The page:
Stratfor’s Global Intelligence: Week of July 25, 2016


BISHKEK (TCA) — The Times of Central Asia presents to its readers Stratfor’s Global Intelligence, a weekly review of the most important events that happened in the world — from Europe to Middle East to Russia to Central Asia to Afghanistan to China and the Americas.

The Week That Was

Next Steps in Turkey’s Coup Aftermath

Turkey is wasting little time in purging its military, intelligence, internal security, judiciary and schools of opposition supporters. A state of emergency will enable the crackdowns and a large-scale restructuring of the military and intelligence apparatus is to be expected in the coming weeks. This scale of the crackdowns are of course giving the Europeans a great deal of anxiety and we have seen a number of threats raised recently that Turkey will not get its deal for visa liberalization with Europe and that its membership with NATO could be threatened.
Losing NATO membership would be going too far — Turkey plays far too strategic a role in the alliance for human rights concerns to get in the way. The Europeans could delay their decision on the visa liberalization deal, hoping that the intensity of the Turkish crackdowns will eventually wane. We will be watching carefully if Turkey does loosen the taps on the migrant flow to remind the Europeans of the pressures from the migrant crisis they face without Turkey’s cooperation. And with terrorist attacks in Europe occurring on a much more frequent basis, like the Afghan refugee who recently carried out an axe attack on a train in Bavaria, anxiety over immigrants is set to soar, playing into the hands of Euroskeptic and nationalist parties.

Notably, the United States is offering to work with Turkey’s judiciary and Ministry of Foreign Affairs officials to put together a proper request for the extradition of Fethullah Gulen, the aging leader of the Gulenist movement who lives in self-imposed exile in Pennsylvania. The government of President Recep Tayyip Erdogan accuses of Gulen of plotting the July 15 coup attempt. It will not be that difficult for the Turkish government to prove the involvement of members of the Gulen movement itself in the attacks, but tracing a direct link to Gulen himself for the extradition to pass muster will prove far more difficult in the U.S. legal system. Washington wants to dispel once and for all the conspiracy theory that the United States is using Gulen to destabilize the Turkish government, but also knows that it cannot be seen facilitating a draconian crackdown. It appears the U.S. administration’s strategy for damage control for now is focused on showing the Turkish government how it takes it concerns seriously and has every right to investigate the claims.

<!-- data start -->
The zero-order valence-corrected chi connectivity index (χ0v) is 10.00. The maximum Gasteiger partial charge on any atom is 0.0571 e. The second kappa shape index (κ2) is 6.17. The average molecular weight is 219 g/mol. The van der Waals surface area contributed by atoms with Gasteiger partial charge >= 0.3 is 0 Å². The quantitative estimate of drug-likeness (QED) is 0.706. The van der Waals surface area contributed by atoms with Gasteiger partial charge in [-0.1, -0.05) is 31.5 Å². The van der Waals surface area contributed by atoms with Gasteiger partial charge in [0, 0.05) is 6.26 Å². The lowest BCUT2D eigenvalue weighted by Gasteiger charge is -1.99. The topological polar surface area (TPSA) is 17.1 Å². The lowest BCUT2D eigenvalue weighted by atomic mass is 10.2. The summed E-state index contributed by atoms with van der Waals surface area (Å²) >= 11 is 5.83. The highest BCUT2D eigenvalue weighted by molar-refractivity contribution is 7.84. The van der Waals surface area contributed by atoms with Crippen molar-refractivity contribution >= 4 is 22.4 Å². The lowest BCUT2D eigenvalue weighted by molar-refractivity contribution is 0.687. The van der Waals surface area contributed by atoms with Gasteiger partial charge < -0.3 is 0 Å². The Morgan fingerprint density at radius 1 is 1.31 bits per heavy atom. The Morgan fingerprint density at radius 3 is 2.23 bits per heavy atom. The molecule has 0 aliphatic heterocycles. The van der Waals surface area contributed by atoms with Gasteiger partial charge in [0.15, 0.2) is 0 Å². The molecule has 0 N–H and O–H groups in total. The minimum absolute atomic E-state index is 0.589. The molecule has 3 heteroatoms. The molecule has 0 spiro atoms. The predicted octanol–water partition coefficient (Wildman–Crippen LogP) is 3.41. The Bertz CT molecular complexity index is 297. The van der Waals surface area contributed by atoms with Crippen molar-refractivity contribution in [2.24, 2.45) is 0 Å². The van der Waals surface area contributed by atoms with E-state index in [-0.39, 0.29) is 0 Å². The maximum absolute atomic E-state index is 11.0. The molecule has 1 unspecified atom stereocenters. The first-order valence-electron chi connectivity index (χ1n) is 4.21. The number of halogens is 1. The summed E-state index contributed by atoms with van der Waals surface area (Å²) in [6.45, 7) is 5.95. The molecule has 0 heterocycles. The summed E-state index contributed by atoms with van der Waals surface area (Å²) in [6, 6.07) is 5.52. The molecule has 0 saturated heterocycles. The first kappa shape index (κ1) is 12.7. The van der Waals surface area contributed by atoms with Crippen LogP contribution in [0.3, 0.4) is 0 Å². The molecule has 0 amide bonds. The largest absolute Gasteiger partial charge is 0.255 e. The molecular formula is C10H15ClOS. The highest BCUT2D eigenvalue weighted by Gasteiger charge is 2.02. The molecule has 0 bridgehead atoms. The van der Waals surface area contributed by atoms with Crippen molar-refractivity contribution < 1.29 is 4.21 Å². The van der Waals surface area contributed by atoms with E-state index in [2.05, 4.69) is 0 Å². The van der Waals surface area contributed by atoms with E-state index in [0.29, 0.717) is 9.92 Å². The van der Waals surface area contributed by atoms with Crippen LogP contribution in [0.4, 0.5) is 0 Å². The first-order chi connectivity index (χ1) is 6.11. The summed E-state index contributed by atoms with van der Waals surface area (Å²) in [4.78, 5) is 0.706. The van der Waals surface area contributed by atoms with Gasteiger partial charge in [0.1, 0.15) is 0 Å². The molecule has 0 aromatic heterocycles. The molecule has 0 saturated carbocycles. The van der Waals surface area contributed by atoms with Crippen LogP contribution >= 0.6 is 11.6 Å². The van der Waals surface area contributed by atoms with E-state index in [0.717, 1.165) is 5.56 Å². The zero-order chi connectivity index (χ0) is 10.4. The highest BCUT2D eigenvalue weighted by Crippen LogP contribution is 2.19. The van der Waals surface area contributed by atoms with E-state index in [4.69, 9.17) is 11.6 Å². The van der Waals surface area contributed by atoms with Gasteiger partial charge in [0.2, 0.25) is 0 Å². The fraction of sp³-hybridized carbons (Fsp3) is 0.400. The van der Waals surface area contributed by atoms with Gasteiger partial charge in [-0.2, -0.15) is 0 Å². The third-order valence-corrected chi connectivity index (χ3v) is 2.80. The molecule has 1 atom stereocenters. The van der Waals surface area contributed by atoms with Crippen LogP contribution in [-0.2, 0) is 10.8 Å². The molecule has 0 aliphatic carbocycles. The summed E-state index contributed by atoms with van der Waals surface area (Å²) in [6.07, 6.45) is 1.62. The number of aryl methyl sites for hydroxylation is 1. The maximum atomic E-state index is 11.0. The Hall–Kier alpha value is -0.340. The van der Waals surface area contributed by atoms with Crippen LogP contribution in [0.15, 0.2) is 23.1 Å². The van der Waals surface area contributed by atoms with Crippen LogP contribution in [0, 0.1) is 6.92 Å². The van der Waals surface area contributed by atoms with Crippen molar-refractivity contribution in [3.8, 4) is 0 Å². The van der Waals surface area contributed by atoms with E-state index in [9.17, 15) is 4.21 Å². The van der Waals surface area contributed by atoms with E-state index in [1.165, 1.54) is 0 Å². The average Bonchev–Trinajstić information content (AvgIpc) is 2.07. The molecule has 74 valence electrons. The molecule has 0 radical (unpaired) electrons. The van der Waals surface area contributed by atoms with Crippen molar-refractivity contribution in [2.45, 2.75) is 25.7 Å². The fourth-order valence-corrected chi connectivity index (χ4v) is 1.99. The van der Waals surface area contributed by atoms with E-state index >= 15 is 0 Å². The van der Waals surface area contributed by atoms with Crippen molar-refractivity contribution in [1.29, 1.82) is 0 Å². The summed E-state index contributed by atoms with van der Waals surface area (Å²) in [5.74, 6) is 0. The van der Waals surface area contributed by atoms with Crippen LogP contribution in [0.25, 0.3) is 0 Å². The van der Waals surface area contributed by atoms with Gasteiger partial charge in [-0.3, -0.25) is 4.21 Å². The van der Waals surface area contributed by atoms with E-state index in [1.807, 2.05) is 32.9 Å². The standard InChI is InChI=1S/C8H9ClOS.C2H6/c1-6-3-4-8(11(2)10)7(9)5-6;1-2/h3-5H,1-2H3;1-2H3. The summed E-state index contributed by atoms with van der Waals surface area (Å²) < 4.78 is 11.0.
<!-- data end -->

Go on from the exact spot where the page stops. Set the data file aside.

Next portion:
The Start of China’s Debt Swap

China is emitting lots of different signals on how it intends to tackle loads of bad debt in state-owned enterprises, but a lot of complications are also cropping up. China’s state council said this week that it is planning a program to allow enterprises to trade outstanding debts for equity stakes to be held by commercial banks. The statement did not offer details or indicate when a pilot would be in place. China’s corporate debt problems are quite severe, especially among so-called “zombie” companies. And much of this debt is held by state-owned enterprises in industries like coal and steel. For this reason, a trial program is likely before the end of 2016.

This week, investors in state-owned Dongbei Special Steel, a steel manufacturer that defaulted on seven bonds worth $131 million in March, are calling for a boycott of all bonds issued by Liaoning’s local government and provincial state-owned enterprises. They are also requesting that the central government suspend all debt financing instruments from all provincial enterprises. The backlash was sparked when Liaoning’s provincial state-owned enterprise oversight authority, which owns 46 percent of the company, unilaterally issued a plan last week to swap 70 percent of all loans to the company to equity.

This all adds up to a messy start for the pilot debt to equity swap experiment. Caixin cited a source close to the China Development Bank, which holds three of the bonds issued to Dongbei Special Steel, saying that the banks will refuse to implement this plan since they believe it is meant to maintain Dongbei as a zombie rather than actually improving its creditworthiness. While current creditors said that they only bought bonds because they were forced by the provincial government, they are now escalating this to central government authorities. future bond issues will be successful. Meanwhile, China reportedly plans to set up an asset-management company to accelerate coal industry consolidation. The company, which includes China’s two largest coal enterprises — Shenhua and China Coal — as well as two existing asset-management companies, will buy low-quality coal assets from struggling miners and non-coal state-owned enterprises in an effort to force capacity reductions. These efforts are all designed to offload Chinese state-owned enterprises of irreparably bad debts. Just how effective these measures are remains to be seen.

A Kremlin Struggle Intensifies

An intra-Kremlin struggle we have been tracking closely is getting intense. On July 19, the Federal Security Service (FSB) raided the offices of the Federal Investigative Committee in Moscow, arresting three of its powerful chiefs. The arrests come as rumors rampant inside of Russia that the FSB may be attempting another power grab. The Federal Investigative Committee has long been the envy of the other security services, with the power to prosecute some of Russia’s most powerful figures.